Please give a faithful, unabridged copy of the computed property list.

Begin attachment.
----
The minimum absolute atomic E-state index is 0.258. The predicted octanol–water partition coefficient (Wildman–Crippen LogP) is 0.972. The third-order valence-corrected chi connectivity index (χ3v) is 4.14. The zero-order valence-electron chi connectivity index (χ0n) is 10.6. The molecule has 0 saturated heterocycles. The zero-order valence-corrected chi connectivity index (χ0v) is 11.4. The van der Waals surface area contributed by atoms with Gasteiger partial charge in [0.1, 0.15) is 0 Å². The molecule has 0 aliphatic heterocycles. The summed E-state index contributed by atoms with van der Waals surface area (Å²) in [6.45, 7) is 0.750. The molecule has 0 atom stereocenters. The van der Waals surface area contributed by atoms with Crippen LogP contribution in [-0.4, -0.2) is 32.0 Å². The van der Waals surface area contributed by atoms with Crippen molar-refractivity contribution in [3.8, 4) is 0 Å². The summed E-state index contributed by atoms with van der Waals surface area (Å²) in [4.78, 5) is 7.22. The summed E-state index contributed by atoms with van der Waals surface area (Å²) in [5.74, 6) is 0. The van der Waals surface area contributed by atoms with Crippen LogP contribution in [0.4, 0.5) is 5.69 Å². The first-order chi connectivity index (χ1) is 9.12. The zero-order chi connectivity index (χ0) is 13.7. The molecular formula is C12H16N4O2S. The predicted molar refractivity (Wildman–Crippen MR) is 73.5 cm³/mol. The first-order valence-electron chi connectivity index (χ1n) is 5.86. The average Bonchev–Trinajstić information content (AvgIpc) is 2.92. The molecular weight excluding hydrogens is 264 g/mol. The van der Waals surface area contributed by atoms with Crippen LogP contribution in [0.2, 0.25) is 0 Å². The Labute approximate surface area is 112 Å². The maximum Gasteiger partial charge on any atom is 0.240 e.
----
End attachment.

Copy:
The minimum absolute atomic E-state index is 0.258. The predicted octanol–water partition coefficient (Wildman–Crippen LogP) is 0.972. The third-order valence-corrected chi connectivity index (χ3v) is 4.14. The zero-order valence-electron chi connectivity index (χ0n) is 10.6. The molecule has 0 saturated heterocycles. The zero-order valence-corrected chi connectivity index (χ0v) is 11.4. The van der Waals surface area contributed by atoms with Gasteiger partial charge in [0.1, 0.15) is 0 Å². The molecule has 0 aliphatic heterocycles. The summed E-state index contributed by atoms with van der Waals surface area (Å²) in [6.45, 7) is 0.750. The molecule has 0 atom stereocenters. The van der Waals surface area contributed by atoms with Crippen LogP contribution in [-0.4, -0.2) is 32.0 Å². The van der Waals surface area contributed by atoms with Crippen molar-refractivity contribution in [3.8, 4) is 0 Å². The summed E-state index contributed by atoms with van der Waals surface area (Å²) in [4.78, 5) is 7.22. The summed E-state index contributed by atoms with van der Waals surface area (Å²) in [5.74, 6) is 0. The van der Waals surface area contributed by atoms with Crippen LogP contribution in [0.4, 0.5) is 5.69 Å². The first-order chi connectivity index (χ1) is 9.12. The zero-order chi connectivity index (χ0) is 13.7. The molecular formula is C12H16N4O2S. The predicted molar refractivity (Wildman–Crippen MR) is 73.5 cm³/mol. The first-order valence-electron chi connectivity index (χ1n) is 5.86. The average Bonchev–Trinajstić information content (AvgIpc) is 2.92. The molecular weight excluding hydrogens is 264 g/mol. The van der Waals surface area contributed by atoms with Crippen LogP contribution in [0.2, 0.25) is 0 Å². The Labute approximate surface area is 112 Å². The maximum Gasteiger partial charge on any atom is 0.240 e.